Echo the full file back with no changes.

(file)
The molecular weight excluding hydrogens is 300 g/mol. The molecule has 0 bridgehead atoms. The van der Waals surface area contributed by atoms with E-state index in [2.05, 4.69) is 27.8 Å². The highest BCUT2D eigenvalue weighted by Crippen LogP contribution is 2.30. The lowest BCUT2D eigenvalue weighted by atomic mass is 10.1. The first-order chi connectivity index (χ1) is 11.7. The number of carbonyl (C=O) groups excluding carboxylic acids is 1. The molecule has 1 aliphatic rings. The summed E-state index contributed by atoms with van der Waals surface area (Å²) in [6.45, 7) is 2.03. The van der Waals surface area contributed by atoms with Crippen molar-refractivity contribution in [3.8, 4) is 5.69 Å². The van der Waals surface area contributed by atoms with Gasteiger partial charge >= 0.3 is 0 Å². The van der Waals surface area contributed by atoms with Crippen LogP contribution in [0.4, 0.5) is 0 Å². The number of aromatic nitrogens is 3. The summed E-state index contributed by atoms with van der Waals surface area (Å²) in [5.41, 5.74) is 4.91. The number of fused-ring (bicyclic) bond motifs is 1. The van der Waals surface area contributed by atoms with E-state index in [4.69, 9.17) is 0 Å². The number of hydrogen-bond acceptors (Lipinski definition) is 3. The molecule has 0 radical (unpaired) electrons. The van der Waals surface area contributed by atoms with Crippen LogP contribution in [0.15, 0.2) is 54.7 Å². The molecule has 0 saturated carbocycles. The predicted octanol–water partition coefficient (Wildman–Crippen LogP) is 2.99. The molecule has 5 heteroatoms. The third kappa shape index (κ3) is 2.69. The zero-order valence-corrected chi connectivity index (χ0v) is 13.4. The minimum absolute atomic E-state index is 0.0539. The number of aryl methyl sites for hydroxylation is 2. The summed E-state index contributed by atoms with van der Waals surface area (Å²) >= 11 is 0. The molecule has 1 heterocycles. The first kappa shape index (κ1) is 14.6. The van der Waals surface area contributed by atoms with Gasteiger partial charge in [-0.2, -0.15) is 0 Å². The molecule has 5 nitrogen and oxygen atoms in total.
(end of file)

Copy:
The molecular weight excluding hydrogens is 300 g/mol. The molecule has 0 bridgehead atoms. The van der Waals surface area contributed by atoms with E-state index in [2.05, 4.69) is 27.8 Å². The highest BCUT2D eigenvalue weighted by Crippen LogP contribution is 2.30. The lowest BCUT2D eigenvalue weighted by atomic mass is 10.1. The first-order chi connectivity index (χ1) is 11.7. The number of carbonyl (C=O) groups excluding carboxylic acids is 1. The molecule has 1 aliphatic rings. The summed E-state index contributed by atoms with van der Waals surface area (Å²) in [6.45, 7) is 2.03. The van der Waals surface area contributed by atoms with Crippen molar-refractivity contribution in [3.8, 4) is 5.69 Å². The van der Waals surface area contributed by atoms with Gasteiger partial charge >= 0.3 is 0 Å². The van der Waals surface area contributed by atoms with Crippen LogP contribution in [0.4, 0.5) is 0 Å². The number of aromatic nitrogens is 3. The summed E-state index contributed by atoms with van der Waals surface area (Å²) in [5.41, 5.74) is 4.91. The number of fused-ring (bicyclic) bond motifs is 1. The van der Waals surface area contributed by atoms with E-state index in [4.69, 9.17) is 0 Å². The number of hydrogen-bond acceptors (Lipinski definition) is 3. The molecule has 0 radical (unpaired) electrons. The van der Waals surface area contributed by atoms with Crippen LogP contribution in [0.15, 0.2) is 54.7 Å². The molecule has 0 saturated carbocycles. The predicted octanol–water partition coefficient (Wildman–Crippen LogP) is 2.99. The molecule has 5 heteroatoms. The third kappa shape index (κ3) is 2.69. The zero-order valence-corrected chi connectivity index (χ0v) is 13.4. The minimum absolute atomic E-state index is 0.0539. The number of aryl methyl sites for hydroxylation is 2. The summed E-state index contributed by atoms with van der Waals surface area (Å²) >= 11 is 0. The molecule has 1 heterocycles. The first kappa shape index (κ1) is 14.6. The van der Waals surface area contributed by atoms with Gasteiger partial charge in [-0.2, -0.15) is 0 Å². The molecule has 5 nitrogen and oxygen atoms in total.